Optimistic concurrency control

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Optimistic concurrency control (OCC), also known as optimistic locking, is a non-locking concurrency control method applied to transactional systems such as relational database management systems and software transactional memory. OCC assumes that multiple transactions can frequently complete without interfering with each other. While running, transactions use data resources without acquiring locks on those resources. Before committing, each transaction verifies that no other transaction has modified the data it has read. If the check reveals conflicting modifications, the committing transaction rolls back and can be restarted.[1] Optimistic concurrency control was first proposed in 1979 by H. T. Kung and John T. Robinson.[2]

OCC is generally used in environments with low data contention. When conflicts are rare, transactions can complete without the expense of managing locks and without having transactions wait for other transactions' locks to clear, leading to higher throughput than other concurrency control methods. However, if contention for data resources is frequent, the cost of repeatedly restarting transactions hurts performance significantly, in which case other concurrency control methods may be better suited. However, locking-based ("pessimistic") methods also can deliver poor performance because locking can drastically limit effective concurrency even when deadlocks are avoided.

Phases of optimistic concurrency control[edit]

Optimistic concurrency control transactions involve these phases:[2]

  • Begin: Record a timestamp marking the transaction's beginning.
  • Modify: Read database values, and tentatively write changes.
  • Validate: Check whether other transactions have modified data that this transaction has used (read or written). This includes transactions that completed after this transaction's start time, and optionally, transactions that are still active at validation time.
  • Commit/Rollback: If there is no conflict, make all changes take effect. If there is a conflict, resolve it, typically by aborting the transaction, although other resolution schemes are possible. Care must be taken to avoid a time-of-check to time-of-use bug, particularly if this phase and the previous one are not performed as a single atomic operation.

Web usage[edit]

The stateless nature of HTTP makes locking infeasible for web user interfaces. It is common for a user to start editing a record, then leave without following a "cancel" or "logout" link. If locking is used, other users who attempt to edit the same record must wait until the first user's lock times out.

HTTP does provide a form of built-in OCC. The response to an initial GET request can include an ETag for subsequent PUT requests to use in the If-Match header. Any PUT requests with an out-of-date ETag in the If-Match header can then be rejected.[3]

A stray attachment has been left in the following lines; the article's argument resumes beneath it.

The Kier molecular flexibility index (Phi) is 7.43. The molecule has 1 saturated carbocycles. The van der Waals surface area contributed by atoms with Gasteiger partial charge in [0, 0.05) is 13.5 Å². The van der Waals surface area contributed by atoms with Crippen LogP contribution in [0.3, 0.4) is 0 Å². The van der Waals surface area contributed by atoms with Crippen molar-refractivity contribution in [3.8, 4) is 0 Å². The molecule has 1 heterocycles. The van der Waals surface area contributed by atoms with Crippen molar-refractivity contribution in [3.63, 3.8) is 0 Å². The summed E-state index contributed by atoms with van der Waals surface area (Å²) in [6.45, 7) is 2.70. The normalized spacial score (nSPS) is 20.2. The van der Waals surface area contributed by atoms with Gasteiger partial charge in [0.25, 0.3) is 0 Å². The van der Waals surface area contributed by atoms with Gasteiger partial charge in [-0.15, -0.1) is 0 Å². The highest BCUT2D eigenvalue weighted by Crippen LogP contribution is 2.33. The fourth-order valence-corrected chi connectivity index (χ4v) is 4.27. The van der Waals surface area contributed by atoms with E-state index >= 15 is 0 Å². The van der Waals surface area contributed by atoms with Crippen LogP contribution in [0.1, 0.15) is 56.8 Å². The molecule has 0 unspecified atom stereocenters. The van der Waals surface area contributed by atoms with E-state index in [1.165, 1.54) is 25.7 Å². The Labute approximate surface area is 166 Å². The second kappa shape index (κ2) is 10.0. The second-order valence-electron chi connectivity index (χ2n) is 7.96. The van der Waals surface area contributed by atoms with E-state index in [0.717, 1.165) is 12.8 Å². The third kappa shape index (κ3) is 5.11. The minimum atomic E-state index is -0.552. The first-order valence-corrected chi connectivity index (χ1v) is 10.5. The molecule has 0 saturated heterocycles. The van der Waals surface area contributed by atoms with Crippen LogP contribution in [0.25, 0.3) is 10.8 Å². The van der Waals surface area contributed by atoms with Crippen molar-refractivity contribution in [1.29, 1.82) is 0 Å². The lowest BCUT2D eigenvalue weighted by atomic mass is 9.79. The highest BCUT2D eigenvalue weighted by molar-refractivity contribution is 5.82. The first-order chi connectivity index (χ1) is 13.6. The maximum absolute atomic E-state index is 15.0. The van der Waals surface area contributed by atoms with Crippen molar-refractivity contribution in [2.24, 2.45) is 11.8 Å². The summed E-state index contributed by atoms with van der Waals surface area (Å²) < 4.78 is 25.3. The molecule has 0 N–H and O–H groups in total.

Some database management systems offer OCC natively, without requiring special application code. For others, the application can implement an OCC layer outside of the database, and avoid waiting or silently overwriting records. In such cases, the form may include a hidden field with the record's original content, a timestamp, a sequence number, or an opaque token. On submit, this is compared against the database. If it differs, the conflict resolution algorithm is invoked.


See also[edit]


  1. ^ Johnson, Rohit (2003). "Common Data Access Issues". Expert One-on-One J2EE Design and Development. Wrox Press. ISBN 978-0-7645-4385-2. Archived from the original on 8 October 2011.
  2. ^ a b H. T. Kung, J. T. Robinson (1981). "On Optimistic Methods for Concurrency Control" (PDF). ACM Transactions on Database Systems. Archived (PDF) from the original on August 31, 2019.
  3. ^ "Editing the Web - Detecting the Lost Update Problem Using Unreserved Checkout". W3C Note. 10 May 1999.
  4. ^ Help:Edit conflict
  5. ^ "Bugzilla: FAQ: Administrative Questions". MozillaWiki. 11 April 2012.
  6. ^ "Module ActiveRecord::Locking". Rails Framework Documentation.
  7. ^ "Object Relational Mapping (GORM)". Grails Framework Documentation. Archived from the original on 2014-08-15.
  8. ^ "Transaction Processing". GT.M Programmers Guide UNIX Edition.
  9. ^ "Handling Concurrency Conflicts". Entity Framework documentation hub. 5 July 2023.
  10. ^ "Transaction Concurrency - Optimistic Concurrency Control". Mimer Developers - Features. Retrieved 22 Dec 2023.
  11. ^ "The Datastore". What Is Google App Engine?. 27 August 2010.
  12. ^ "Updating Parts of Documents". Retrieved 2018-06-28.
  13. ^ "Optimistic concurrency control". Elastic. Retrieved 2024-02-05.
  14. ^ "Technical Overview". Apache CouchDB Documentation. Retrieved 2024-02-06.
  15. ^ "Transactions - MonetDB". 16 January 2013.
  16. ^ "Transactions in Redis".
  17. ^ "Working with Items and Attributes - Conditional Writes". Retrieved 2 November 2020.
  18. ^ "API Overview - Resource Operations". Retrieved 3 November 2020.
  19. ^ Yugabyte, Team. "Explicit locking | YugabyteDB Docs". docs.yugabyte.com. Retrieved 2022-01-04.

External links[edit]